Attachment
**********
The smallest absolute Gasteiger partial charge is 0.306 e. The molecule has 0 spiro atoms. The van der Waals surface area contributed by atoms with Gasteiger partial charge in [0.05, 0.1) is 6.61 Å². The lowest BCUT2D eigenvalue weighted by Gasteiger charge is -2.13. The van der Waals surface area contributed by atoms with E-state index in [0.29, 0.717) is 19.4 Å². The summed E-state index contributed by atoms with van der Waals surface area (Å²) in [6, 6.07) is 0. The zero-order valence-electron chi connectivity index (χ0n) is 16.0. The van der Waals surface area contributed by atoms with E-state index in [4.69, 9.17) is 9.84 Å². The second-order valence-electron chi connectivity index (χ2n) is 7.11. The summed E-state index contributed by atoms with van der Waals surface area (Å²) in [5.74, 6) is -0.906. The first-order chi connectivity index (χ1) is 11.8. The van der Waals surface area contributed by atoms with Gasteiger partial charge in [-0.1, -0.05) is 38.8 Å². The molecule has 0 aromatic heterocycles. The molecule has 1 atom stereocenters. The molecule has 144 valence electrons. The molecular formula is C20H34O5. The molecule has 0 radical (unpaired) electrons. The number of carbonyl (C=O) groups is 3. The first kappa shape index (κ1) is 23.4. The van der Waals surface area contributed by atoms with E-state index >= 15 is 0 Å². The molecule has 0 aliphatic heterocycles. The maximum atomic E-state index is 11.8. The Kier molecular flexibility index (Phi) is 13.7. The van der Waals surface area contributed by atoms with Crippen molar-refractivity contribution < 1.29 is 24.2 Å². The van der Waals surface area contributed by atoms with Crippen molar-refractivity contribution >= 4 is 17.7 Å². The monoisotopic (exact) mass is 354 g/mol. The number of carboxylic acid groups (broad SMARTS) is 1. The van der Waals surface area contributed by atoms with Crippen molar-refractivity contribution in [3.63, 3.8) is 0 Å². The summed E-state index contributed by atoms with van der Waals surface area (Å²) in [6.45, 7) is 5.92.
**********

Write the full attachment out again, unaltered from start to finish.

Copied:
The smallest absolute Gasteiger partial charge is 0.306 e. The molecule has 0 spiro atoms. The van der Waals surface area contributed by atoms with Gasteiger partial charge in [0.05, 0.1) is 6.61 Å². The lowest BCUT2D eigenvalue weighted by Gasteiger charge is -2.13. The van der Waals surface area contributed by atoms with E-state index in [0.29, 0.717) is 19.4 Å². The summed E-state index contributed by atoms with van der Waals surface area (Å²) in [6, 6.07) is 0. The zero-order valence-electron chi connectivity index (χ0n) is 16.0. The van der Waals surface area contributed by atoms with E-state index in [4.69, 9.17) is 9.84 Å². The second-order valence-electron chi connectivity index (χ2n) is 7.11. The summed E-state index contributed by atoms with van der Waals surface area (Å²) in [5.74, 6) is -0.906. The first-order chi connectivity index (χ1) is 11.8. The van der Waals surface area contributed by atoms with Gasteiger partial charge in [-0.1, -0.05) is 38.8 Å². The molecule has 0 aromatic heterocycles. The molecule has 1 atom stereocenters. The molecule has 144 valence electrons. The molecular formula is C20H34O5. The molecule has 0 radical (unpaired) electrons. The number of carbonyl (C=O) groups is 3. The first kappa shape index (κ1) is 23.4. The van der Waals surface area contributed by atoms with E-state index >= 15 is 0 Å². The molecule has 0 aliphatic heterocycles. The maximum atomic E-state index is 11.8. The Kier molecular flexibility index (Phi) is 13.7. The van der Waals surface area contributed by atoms with Crippen molar-refractivity contribution < 1.29 is 24.2 Å². The van der Waals surface area contributed by atoms with Crippen molar-refractivity contribution >= 4 is 17.7 Å². The monoisotopic (exact) mass is 354 g/mol. The number of carboxylic acid groups (broad SMARTS) is 1. The van der Waals surface area contributed by atoms with Crippen molar-refractivity contribution in [3.63, 3.8) is 0 Å². The summed E-state index contributed by atoms with van der Waals surface area (Å²) in [6.45, 7) is 5.92.